It’s the time of year when we are reminded to give thanks and be grateful. We want to thank Donna Logan for submitting this wonderful story to the Denver Post Your Hub about her experience at Sky Ridge Medical Center!
The visit was nine days and eight nights, and it will go down as one of the most memorable experiences of my lifetime. By the time I walked into the ER, my appendix had ruptured, attached itself to my small intestine and a full quart of puss had developed. They did what they could, stitched me up and admitted me.
By my third night at Sky Ridge Medical Center, there was no doubting this hospital is the real thing. A hospital where hundreds, maybe thousands, of people come night and day to heal, console, feed, bathe, operate on, assess, provide comfort to, monitor and x-ray people just like you and me.
The people at Sky Ridge work long into the day and night with a passion like I’ve never seen displayed in another care site. The shift change is the busiest time of the day and occurs at 7:30 a.m. and 7:30 p.m. The sixth floor ramps up and is abuzz with activity. If the nurses are lucky, they get to leave an hour after these bi-daily events, as every chart, every stat and every individual is visited by the nurse going off shift and the nurse coming in. They talk collectively with you about the last 12 hours and what happened.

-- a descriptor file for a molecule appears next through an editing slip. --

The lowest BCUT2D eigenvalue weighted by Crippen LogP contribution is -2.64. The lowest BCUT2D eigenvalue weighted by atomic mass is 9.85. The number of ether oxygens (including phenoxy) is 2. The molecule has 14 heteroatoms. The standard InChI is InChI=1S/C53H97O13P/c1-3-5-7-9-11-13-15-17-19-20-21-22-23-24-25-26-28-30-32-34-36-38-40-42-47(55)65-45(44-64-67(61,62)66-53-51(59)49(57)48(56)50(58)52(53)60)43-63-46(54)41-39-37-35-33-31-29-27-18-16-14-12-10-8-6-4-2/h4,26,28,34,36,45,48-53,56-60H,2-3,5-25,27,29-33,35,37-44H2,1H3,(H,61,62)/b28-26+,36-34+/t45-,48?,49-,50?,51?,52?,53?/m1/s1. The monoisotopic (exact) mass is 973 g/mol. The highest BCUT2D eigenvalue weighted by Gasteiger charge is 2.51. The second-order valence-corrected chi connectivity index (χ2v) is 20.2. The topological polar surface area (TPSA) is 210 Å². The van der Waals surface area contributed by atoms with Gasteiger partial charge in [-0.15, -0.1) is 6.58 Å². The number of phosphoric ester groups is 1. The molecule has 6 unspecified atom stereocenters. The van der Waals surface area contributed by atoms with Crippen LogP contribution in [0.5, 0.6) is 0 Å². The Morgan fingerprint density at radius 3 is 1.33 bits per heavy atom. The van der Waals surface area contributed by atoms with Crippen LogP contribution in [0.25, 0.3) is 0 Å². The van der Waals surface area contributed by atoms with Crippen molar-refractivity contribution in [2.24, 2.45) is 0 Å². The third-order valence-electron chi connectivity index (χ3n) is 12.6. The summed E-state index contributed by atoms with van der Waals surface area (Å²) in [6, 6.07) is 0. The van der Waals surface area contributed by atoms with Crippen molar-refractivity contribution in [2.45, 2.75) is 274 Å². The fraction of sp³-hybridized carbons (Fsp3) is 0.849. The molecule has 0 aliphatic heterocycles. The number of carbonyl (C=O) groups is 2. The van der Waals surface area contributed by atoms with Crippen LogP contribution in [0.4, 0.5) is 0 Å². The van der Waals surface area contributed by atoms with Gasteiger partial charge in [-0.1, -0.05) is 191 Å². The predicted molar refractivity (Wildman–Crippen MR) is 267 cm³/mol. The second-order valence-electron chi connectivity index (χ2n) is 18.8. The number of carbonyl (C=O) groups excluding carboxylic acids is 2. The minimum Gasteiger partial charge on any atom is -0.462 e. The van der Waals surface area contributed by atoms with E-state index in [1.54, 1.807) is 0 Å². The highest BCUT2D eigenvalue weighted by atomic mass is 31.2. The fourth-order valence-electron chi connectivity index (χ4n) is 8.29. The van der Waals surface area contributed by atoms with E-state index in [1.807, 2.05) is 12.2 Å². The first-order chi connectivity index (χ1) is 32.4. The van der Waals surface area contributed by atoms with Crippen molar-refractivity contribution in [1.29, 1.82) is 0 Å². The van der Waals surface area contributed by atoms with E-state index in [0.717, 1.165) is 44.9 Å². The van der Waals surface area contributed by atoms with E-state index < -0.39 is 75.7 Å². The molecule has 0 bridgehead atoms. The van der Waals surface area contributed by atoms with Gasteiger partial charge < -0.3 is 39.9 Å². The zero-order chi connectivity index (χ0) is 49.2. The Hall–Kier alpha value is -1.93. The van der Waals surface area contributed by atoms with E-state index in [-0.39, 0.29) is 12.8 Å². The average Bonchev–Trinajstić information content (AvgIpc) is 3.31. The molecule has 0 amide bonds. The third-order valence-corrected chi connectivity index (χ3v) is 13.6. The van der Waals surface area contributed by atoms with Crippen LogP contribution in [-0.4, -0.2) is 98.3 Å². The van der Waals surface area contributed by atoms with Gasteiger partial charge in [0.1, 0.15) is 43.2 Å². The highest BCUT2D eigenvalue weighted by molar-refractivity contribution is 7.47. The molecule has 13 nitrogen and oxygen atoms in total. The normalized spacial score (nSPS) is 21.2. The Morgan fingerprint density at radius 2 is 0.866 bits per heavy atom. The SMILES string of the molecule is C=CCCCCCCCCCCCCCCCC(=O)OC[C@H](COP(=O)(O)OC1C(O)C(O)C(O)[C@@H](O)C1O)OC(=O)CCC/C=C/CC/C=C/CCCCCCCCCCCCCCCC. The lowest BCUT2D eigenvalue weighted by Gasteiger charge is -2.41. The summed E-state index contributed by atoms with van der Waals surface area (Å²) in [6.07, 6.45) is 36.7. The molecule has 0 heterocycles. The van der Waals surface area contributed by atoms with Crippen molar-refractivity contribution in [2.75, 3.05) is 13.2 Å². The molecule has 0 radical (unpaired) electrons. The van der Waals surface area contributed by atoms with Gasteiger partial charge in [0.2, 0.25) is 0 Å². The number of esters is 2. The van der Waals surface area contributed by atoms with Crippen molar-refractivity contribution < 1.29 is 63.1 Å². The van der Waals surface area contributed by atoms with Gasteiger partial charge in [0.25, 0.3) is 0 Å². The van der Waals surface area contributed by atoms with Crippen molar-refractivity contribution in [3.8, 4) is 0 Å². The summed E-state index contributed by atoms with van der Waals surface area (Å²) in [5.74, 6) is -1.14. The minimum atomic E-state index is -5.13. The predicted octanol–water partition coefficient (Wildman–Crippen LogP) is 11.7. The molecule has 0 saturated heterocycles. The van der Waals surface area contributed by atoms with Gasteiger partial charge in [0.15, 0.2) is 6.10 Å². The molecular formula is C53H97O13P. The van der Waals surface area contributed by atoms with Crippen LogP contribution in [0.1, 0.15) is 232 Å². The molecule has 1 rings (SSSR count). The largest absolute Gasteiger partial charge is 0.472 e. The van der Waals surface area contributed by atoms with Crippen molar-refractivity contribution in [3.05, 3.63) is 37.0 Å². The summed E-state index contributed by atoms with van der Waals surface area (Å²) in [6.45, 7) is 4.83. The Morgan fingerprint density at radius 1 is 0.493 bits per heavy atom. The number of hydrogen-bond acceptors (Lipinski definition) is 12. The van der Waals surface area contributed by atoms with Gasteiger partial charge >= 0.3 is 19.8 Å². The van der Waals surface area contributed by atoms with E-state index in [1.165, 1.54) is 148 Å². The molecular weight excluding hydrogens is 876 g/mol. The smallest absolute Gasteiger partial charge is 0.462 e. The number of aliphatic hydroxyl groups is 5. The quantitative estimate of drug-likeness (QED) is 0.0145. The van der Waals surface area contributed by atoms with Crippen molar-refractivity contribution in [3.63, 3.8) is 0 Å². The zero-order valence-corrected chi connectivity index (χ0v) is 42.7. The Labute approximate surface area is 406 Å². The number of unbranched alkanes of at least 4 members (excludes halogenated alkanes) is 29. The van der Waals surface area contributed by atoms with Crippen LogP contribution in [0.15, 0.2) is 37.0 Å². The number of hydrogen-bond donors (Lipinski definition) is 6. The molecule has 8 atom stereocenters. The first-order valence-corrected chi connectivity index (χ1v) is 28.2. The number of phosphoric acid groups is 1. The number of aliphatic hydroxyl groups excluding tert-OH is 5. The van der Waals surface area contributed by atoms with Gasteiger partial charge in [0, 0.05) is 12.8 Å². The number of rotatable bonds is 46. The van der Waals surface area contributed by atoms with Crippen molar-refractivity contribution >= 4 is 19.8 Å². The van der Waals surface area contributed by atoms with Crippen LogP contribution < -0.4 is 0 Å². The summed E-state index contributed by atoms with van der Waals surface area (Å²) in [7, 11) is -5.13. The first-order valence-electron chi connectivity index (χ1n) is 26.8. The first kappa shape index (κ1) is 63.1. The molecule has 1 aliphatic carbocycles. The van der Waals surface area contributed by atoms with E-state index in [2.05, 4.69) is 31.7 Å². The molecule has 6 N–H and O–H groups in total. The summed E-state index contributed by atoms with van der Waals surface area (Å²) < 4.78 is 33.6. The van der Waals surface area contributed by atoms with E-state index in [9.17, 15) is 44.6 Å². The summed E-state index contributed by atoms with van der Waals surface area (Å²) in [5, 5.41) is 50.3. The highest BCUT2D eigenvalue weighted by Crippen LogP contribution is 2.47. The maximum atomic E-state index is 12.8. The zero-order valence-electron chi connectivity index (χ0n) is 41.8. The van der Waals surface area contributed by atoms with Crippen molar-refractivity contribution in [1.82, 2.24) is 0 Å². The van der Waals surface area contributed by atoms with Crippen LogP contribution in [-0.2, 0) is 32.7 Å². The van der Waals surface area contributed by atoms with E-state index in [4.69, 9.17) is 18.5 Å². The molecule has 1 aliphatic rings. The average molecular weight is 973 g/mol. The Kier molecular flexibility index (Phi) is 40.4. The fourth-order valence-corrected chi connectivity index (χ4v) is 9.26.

These are the people who prep us for showers, put in ports and PICCs, distribute our medicine and place cold towels on our head when we have killer migraines. They clean the floors and meet the helicopter pilot for AirLife. They pull out drains, take us to radiology, and day after day they still greet us with a smile at the end of their shift.
I met a volunteer in her 70s who was a breast cancer survivor. We cried together. How does one say “thank you” to the doctor who scraped out my belly and closed me up? How do I say “thank you” to the nurses and so many others working tirelessly night and day? The faces, souls and eyes of these people projected unimaginable discipline, education, empathy and human comprehension, coupled with the ability and knowledge on how to respond to every conceivable situation.
So, now I say “thank you and God bless you in abundance!” Next month, I go in for a follow-up surgery to take out what remains of my appendix. While I’m not looking forward to it, I rest assured that I am in the hands of people from all generations who care about what they do and how they do it.
Now that I have tenure at both, allow me to say, Stanford’s got nothing on Sky Ridge.